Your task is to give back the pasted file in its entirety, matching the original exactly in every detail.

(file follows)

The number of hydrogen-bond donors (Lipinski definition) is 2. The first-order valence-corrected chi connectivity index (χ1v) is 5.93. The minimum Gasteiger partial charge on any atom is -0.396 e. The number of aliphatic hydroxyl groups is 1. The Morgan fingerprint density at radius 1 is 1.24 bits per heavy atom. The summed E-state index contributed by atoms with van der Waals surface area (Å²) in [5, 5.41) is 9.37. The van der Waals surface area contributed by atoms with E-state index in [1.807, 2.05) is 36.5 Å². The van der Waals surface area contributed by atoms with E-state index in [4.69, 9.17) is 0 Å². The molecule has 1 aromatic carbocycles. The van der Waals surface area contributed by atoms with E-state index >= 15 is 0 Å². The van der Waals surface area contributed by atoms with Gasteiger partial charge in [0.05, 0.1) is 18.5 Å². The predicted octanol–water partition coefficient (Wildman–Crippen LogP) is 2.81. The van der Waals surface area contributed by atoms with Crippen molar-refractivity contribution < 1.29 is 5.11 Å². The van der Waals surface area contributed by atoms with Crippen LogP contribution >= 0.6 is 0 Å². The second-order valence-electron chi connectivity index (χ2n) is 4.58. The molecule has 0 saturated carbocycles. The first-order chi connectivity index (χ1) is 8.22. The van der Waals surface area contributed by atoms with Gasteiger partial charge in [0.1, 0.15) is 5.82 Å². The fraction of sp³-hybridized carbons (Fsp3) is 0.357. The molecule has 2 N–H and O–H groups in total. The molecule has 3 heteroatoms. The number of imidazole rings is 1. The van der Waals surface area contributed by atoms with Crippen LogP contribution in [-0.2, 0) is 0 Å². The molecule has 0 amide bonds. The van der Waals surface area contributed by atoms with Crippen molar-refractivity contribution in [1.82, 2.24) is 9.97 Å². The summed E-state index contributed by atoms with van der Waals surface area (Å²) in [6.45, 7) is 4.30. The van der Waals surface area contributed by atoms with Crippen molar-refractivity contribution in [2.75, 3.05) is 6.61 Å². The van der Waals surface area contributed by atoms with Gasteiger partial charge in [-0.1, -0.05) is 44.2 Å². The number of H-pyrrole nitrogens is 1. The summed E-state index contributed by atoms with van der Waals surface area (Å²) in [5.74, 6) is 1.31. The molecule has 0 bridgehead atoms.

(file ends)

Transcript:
The number of hydrogen-bond donors (Lipinski definition) is 2. The first-order valence-corrected chi connectivity index (χ1v) is 5.93. The minimum Gasteiger partial charge on any atom is -0.396 e. The number of aliphatic hydroxyl groups is 1. The Morgan fingerprint density at radius 1 is 1.24 bits per heavy atom. The summed E-state index contributed by atoms with van der Waals surface area (Å²) in [5, 5.41) is 9.37. The van der Waals surface area contributed by atoms with E-state index in [1.807, 2.05) is 36.5 Å². The van der Waals surface area contributed by atoms with E-state index in [4.69, 9.17) is 0 Å². The molecule has 1 aromatic carbocycles. The van der Waals surface area contributed by atoms with E-state index >= 15 is 0 Å². The van der Waals surface area contributed by atoms with Gasteiger partial charge in [0.05, 0.1) is 18.5 Å². The predicted octanol–water partition coefficient (Wildman–Crippen LogP) is 2.81. The van der Waals surface area contributed by atoms with Crippen molar-refractivity contribution < 1.29 is 5.11 Å². The van der Waals surface area contributed by atoms with Crippen LogP contribution >= 0.6 is 0 Å². The second-order valence-electron chi connectivity index (χ2n) is 4.58. The molecule has 0 saturated carbocycles. The first-order chi connectivity index (χ1) is 8.22. The van der Waals surface area contributed by atoms with Gasteiger partial charge in [0.1, 0.15) is 5.82 Å². The fraction of sp³-hybridized carbons (Fsp3) is 0.357. The molecule has 2 N–H and O–H groups in total. The molecule has 3 heteroatoms. The number of imidazole rings is 1. The van der Waals surface area contributed by atoms with Crippen LogP contribution in [-0.2, 0) is 0 Å². The molecule has 0 amide bonds. The van der Waals surface area contributed by atoms with Crippen molar-refractivity contribution in [1.82, 2.24) is 9.97 Å². The summed E-state index contributed by atoms with van der Waals surface area (Å²) in [6.45, 7) is 4.30. The van der Waals surface area contributed by atoms with Crippen molar-refractivity contribution in [2.75, 3.05) is 6.61 Å². The van der Waals surface area contributed by atoms with Gasteiger partial charge in [-0.1, -0.05) is 44.2 Å². The number of H-pyrrole nitrogens is 1. The summed E-state index contributed by atoms with van der Waals surface area (Å²) in [5.74, 6) is 1.31. The molecule has 0 bridgehead atoms.